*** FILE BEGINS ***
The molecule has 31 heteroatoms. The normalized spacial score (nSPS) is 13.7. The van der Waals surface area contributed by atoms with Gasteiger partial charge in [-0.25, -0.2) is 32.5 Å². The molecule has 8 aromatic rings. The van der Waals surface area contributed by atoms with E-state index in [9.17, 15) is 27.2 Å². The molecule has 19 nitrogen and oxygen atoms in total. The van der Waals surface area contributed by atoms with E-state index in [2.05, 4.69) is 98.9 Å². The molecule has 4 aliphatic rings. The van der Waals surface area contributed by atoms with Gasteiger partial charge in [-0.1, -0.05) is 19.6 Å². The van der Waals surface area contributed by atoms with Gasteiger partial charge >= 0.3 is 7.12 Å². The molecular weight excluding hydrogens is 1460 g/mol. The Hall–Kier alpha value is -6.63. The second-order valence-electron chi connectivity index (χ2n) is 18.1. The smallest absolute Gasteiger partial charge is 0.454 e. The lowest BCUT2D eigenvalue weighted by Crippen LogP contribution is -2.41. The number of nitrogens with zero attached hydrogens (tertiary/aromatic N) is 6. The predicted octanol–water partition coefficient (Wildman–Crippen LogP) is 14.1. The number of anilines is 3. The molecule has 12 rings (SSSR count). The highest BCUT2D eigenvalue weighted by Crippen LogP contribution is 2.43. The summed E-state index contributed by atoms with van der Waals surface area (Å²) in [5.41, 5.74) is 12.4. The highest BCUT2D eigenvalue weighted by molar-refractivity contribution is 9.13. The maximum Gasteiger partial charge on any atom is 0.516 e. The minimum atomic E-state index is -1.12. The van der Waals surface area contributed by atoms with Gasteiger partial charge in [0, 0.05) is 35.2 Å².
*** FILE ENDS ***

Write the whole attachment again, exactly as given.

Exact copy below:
The molecule has 31 heteroatoms. The normalized spacial score (nSPS) is 13.7. The van der Waals surface area contributed by atoms with Gasteiger partial charge in [-0.25, -0.2) is 32.5 Å². The molecule has 8 aromatic rings. The van der Waals surface area contributed by atoms with E-state index in [9.17, 15) is 27.2 Å². The molecule has 19 nitrogen and oxygen atoms in total. The van der Waals surface area contributed by atoms with E-state index in [2.05, 4.69) is 98.9 Å². The molecule has 4 aliphatic rings. The van der Waals surface area contributed by atoms with Gasteiger partial charge in [-0.1, -0.05) is 19.6 Å². The van der Waals surface area contributed by atoms with Gasteiger partial charge >= 0.3 is 7.12 Å². The molecular weight excluding hydrogens is 1460 g/mol. The Hall–Kier alpha value is -6.63. The second-order valence-electron chi connectivity index (χ2n) is 18.1. The smallest absolute Gasteiger partial charge is 0.454 e. The lowest BCUT2D eigenvalue weighted by Crippen LogP contribution is -2.41. The number of nitrogens with zero attached hydrogens (tertiary/aromatic N) is 6. The predicted octanol–water partition coefficient (Wildman–Crippen LogP) is 14.1. The number of anilines is 3. The molecule has 12 rings (SSSR count). The highest BCUT2D eigenvalue weighted by Crippen LogP contribution is 2.43. The summed E-state index contributed by atoms with van der Waals surface area (Å²) in [5.41, 5.74) is 12.4. The highest BCUT2D eigenvalue weighted by molar-refractivity contribution is 9.13. The maximum Gasteiger partial charge on any atom is 0.516 e. The minimum atomic E-state index is -1.12. The van der Waals surface area contributed by atoms with Gasteiger partial charge in [0, 0.05) is 35.2 Å².